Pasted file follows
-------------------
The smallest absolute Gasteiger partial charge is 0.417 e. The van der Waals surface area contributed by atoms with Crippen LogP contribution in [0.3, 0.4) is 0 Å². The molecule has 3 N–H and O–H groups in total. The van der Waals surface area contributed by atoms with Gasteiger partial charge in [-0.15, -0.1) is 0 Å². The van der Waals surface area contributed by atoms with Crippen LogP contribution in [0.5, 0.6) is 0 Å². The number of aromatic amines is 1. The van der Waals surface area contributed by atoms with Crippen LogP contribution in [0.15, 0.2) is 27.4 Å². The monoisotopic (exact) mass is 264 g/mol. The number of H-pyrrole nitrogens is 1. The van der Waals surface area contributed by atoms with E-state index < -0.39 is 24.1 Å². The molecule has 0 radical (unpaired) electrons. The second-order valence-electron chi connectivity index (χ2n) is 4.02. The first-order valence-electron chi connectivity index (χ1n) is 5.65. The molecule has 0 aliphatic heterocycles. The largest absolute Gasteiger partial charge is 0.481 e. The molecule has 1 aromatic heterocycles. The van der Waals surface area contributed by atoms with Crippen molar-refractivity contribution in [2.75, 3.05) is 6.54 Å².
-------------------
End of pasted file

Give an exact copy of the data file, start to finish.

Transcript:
The smallest absolute Gasteiger partial charge is 0.417 e. The van der Waals surface area contributed by atoms with Crippen LogP contribution in [0.3, 0.4) is 0 Å². The molecule has 3 N–H and O–H groups in total. The van der Waals surface area contributed by atoms with Gasteiger partial charge in [-0.15, -0.1) is 0 Å². The van der Waals surface area contributed by atoms with Crippen LogP contribution in [0.5, 0.6) is 0 Å². The number of aromatic amines is 1. The van der Waals surface area contributed by atoms with Crippen LogP contribution in [0.15, 0.2) is 27.4 Å². The monoisotopic (exact) mass is 264 g/mol. The number of H-pyrrole nitrogens is 1. The van der Waals surface area contributed by atoms with E-state index < -0.39 is 24.1 Å². The molecule has 0 radical (unpaired) electrons. The second-order valence-electron chi connectivity index (χ2n) is 4.02. The first-order valence-electron chi connectivity index (χ1n) is 5.65. The molecule has 0 aliphatic heterocycles. The largest absolute Gasteiger partial charge is 0.481 e. The molecule has 1 aromatic heterocycles. The van der Waals surface area contributed by atoms with Crippen molar-refractivity contribution in [2.75, 3.05) is 6.54 Å².